Tuesday, October 22, 2013
Truth machine: remaining keys for Nebraska
By Mitch Sherman
LINCOLN, Neb. -- The second half starts in four days for Nebraska.
The first six games of the schedule featured just one real test of the team's progress under Bo Pelini, and the Huskers failed that exam on Sept. 14 with a 20-point home loss to UCLA. Sure, Wyoming pushed Nebraska. South Dakota State scared them for 15 minutes. Purdue forced freshman quarterback Tommy Armstrong into a few mistakes. Really, though, anything worse than 5-1 would have ranked as something close to a disaster.
And while the meat of the second-half lineup previously did not appear set to start until November, let’s power up the truth machine a week early in honor of Minnesota’s upset win over Northwestern and the uncertainty that still hovers around the QB spot at Nebraska.
So here are three truths that could lead the Huskers to a successful second half:
Tommy Armstrong has gained valuable experience in place of an injured Taylor Martinez. What will it mean for Nebraska when Martinez returns?
A healthy Taylor Martinez is set to return soon. The most optimistic of Nebraska fans envision that Martinez, out since the UCLA game with turf toe, will return to the field and finish his career with a fantastic flurry similar to the stretch that marked its beginning in 2010, when he ran wild for five games. More realistic, Martinez will be fresh for November, and his backups, Amstrong and senior Ron Kellogg III, have earned valuable experience that can help the Huskers down the stretch. If Martinez goes down again, there’s no reason to panic.
The defense is starting to gel. Let’s hold off on placing too much emphasis on the vast statistical improvement and near shutout delivered against Purdue. The Boilermakers are awful on offense. But look deeper, and the Huskers have shown growth since bottoming out in that forgettable first quarter on Sept. 21 against South Dakota State. This unit had nowhere to go but up; nonetheless, improvement is evident at all three levels, and veterans have emerged in leadership roles -- the point of Pelini’s preseason captain-naming, Blackshirt-awarding tactics.
The Legends Division is there for taking. Yes, Minnesota and Iowa are better, and the winning percentages look good for Michigan and Michigan State. But let’s be real, this is not the SEC West. Or even the Leaders Division, which showcases the league’s top two teams in Ohio State and Wisconsin. If Nebraska played in the old Big 12 with this team, a four- or five-loss season would loom as a real possibility. And while the gimmes of the past month are gone, basic, week-to-week improvement should earn the Huskers a second straight ticket to Indianapolis.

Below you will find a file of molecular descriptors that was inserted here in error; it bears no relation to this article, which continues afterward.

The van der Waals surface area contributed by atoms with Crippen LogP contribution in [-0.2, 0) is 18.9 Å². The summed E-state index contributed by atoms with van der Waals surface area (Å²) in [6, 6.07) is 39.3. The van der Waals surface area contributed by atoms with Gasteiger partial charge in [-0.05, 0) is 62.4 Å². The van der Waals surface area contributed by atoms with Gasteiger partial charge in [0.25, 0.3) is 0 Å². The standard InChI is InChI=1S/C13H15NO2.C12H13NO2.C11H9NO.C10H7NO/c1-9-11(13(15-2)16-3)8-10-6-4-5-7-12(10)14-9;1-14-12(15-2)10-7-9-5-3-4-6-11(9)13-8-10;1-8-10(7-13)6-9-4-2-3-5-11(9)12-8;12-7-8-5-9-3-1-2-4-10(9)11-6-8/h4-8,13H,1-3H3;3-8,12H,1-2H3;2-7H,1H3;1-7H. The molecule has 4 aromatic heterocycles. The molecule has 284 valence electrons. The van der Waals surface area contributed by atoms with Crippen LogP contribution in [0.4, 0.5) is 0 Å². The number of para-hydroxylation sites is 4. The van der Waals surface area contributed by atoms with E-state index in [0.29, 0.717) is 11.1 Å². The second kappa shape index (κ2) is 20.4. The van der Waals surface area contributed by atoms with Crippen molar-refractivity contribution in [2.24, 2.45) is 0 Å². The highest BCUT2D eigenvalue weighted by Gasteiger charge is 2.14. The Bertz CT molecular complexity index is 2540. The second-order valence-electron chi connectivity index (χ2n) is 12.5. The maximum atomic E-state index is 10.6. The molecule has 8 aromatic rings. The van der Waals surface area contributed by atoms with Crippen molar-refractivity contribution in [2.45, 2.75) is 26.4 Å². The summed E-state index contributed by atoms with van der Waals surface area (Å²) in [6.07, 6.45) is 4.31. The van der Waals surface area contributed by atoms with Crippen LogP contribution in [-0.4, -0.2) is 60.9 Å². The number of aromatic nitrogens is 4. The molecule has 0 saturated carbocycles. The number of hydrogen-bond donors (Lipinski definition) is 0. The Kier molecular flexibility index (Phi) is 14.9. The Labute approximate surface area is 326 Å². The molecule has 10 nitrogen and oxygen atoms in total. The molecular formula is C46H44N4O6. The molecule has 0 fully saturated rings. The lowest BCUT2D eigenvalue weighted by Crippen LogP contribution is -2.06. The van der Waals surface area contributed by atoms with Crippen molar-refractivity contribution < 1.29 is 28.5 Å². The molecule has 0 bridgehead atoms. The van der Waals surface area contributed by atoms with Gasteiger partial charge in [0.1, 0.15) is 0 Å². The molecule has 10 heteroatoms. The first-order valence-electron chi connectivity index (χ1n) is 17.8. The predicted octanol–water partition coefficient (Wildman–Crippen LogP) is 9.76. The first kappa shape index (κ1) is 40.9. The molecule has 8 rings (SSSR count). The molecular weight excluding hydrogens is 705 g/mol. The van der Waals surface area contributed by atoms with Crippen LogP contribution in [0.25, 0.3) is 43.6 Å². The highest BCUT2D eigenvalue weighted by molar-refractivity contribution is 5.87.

And now here are three truths that could doom the Huskers between now and the day after Thanksgiving:
A quarterback controversy is dangerously near: All looks good on the surface as Martinez nears a return. Pelini appears set to hand all control back to his fourth-year starter; no more rotating QBs, which is typically akin to playing with fire. But what happens when Martinez twists his ankle or bangs his shoulder on the cold turf? Or if his turnover troubles resurface? Armstrong is a competitor, and his mood this week is easy to read. He wants to keep playing. If Martinez slips, others – inside and outside of the program -- are likely to share the freshman’s feelings.
The young defense is sure to encounter adversity: That much we know, whether it happens on Nov. 2 at home against the Wildcats, or more likely, in 60 minutes that could turn crazy -- don’t all Michigan games? -- at the Big House a week later. The Blackshirts, particularly that youthful front seven, have yet to prove they can avoid collapse at a time of stress against a quality opponent. The Nebraska offense is good, but it also remains turnover prone, especially with Martinez in command. What if momentum turns against the defense and carries from one game to the next? It’s a scary thought.
That schedule, on second thought, is a grind: Despite the absence of a team ranked in the top 20 of the BCS standings in Nebraska’s next six weeks, it is, for any school, a tough set of games. Notably, you’ve got the volatility of Michigan, a stout defense from the Spartans and foes in Penn State and Iowa that want revenge on the Huskers for two seasons of tough defeats. The Big Ten, if not on the skill level of other leagues, will beat you up. And this stretch for Nebraska rates as a serious challenge. Injuries are already taking a toll in Lincoln. And this run of games taxed the Huskers in 2012. If they make it to Indy, will they even remain in physical condition to contend for a Rose Bowl berth?